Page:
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Is Pain “Good”?

There is a commonly held view, particularly amongst christians, that “pain is good”. Whilst suffering has value, the view that “pain is good” is overly simplistic and potentially dangerous as it overlooks some important distinctions.

Physical pain is often used to illustrate the point: pain tells us that something is wrong with our body or a certain part of our body so we can do something about it (stop what we’re doing and/or seek medical attention), therefore it is good.

There is, however, a difference between an object’s intrinsic characteristic and its utility.

Physical pain is still intrinsically a physical evil. It is simply not pleasant. No one, other than a masochist, would want to be in pain if given the choice.

It nonetheless is useful and the above illustration actually proves the point. If one is touching something hot and feels pain and if pain is good, then why retract one’s hand? If pain is so good, then why not leave the hand on the hot object and get more injury and more pain?

That is, of course, absurd. Pain is not intrinsically good. Pain is only useful (and perhaps one could consider it relatively good) insofar as it helps avoid bigger pains.

We have sayings like “No pain, no gain” which recognizes this to a degree but even then, one must be careful. As a physical evil and even with good intent, it should still be avoided or at least minimized given the circumstances. I will use two examples.

  1. You don’t necessarily sue your doctor for malpractice just because his recommended treatment causes you some pain. This assumes his intent is good (he is trying to heal you), that the treatment has a reasonable probability of healing you, and the pain caused by the treatment does not outweigh the pain of your condition.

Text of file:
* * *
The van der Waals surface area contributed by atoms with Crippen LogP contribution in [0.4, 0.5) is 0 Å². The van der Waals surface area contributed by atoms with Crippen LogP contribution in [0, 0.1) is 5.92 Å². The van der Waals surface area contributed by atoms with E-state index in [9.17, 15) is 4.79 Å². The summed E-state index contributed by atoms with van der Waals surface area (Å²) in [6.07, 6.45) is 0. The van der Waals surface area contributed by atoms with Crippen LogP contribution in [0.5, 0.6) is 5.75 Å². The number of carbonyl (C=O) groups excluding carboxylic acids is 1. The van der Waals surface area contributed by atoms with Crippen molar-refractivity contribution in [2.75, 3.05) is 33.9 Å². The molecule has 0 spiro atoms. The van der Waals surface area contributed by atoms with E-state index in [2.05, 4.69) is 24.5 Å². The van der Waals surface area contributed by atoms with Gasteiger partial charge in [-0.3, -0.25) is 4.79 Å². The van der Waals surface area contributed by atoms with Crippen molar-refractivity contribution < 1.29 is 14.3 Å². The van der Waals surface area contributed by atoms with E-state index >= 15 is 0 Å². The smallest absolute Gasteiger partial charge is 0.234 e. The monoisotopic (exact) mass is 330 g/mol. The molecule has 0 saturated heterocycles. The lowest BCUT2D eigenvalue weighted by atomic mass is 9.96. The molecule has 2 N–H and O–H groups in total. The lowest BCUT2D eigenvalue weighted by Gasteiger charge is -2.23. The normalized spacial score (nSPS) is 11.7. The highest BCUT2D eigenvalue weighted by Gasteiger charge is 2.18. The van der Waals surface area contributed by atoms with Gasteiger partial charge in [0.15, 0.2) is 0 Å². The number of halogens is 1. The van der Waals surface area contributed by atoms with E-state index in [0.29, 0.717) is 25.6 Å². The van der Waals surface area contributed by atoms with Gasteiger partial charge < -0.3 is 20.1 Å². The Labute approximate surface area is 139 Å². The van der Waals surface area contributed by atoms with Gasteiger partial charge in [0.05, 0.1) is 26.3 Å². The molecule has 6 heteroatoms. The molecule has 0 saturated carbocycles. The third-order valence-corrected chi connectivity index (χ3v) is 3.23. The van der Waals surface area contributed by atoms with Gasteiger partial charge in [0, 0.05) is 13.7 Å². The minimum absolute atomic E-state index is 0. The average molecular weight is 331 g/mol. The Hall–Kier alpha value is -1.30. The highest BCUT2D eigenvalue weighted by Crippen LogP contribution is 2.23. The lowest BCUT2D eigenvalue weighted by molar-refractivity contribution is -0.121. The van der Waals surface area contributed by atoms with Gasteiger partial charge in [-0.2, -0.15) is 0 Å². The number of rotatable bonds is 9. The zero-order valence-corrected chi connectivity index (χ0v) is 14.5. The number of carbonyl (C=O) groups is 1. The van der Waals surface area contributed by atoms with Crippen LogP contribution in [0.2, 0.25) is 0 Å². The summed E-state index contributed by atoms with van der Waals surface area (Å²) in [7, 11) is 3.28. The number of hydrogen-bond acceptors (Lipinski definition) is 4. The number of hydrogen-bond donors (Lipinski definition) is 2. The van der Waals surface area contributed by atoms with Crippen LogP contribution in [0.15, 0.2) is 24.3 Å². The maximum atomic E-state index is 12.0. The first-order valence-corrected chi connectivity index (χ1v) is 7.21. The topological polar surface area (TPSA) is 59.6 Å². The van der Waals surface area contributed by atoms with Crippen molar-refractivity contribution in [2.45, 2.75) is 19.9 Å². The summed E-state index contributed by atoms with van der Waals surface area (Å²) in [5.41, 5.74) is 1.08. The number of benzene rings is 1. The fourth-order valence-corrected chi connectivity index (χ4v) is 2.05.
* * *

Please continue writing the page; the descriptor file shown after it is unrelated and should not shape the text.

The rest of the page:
2. Parents aren’t necessarily guilty of child abuse for making their child go to a hard school. This assumes the parents’ intent is good (they want their child to develop skills to do well in life), that the school can sufficiently help the child, and the difficulties at school do not outweigh the child’s abilities even if the child hates it for now.

Obviously, the intent is subjective and decisions may require some guessing. But note that the examples do involve authority figures, which demonstrates that inflicting pain can only be justified for a good reason and in very narrow contexts by people with the authority to act and who are familiar with the situation to keep the pain to a minimum. (And with authority comes the corresponding responsibility.)

A doctor should not go around inflicting pain just because he’s a doctor. That’s just called assault. He may only do it in the context of treating a patient for a condition that he knows about. Parents may only send their own child who they know well to a hard school. They’re not allowed to send someone’s else child.

As for the (potential) sufferer, it is not morally wrong to avoid or minimize pain provided that such actions do not inflict greater pains on oneself and/or others.


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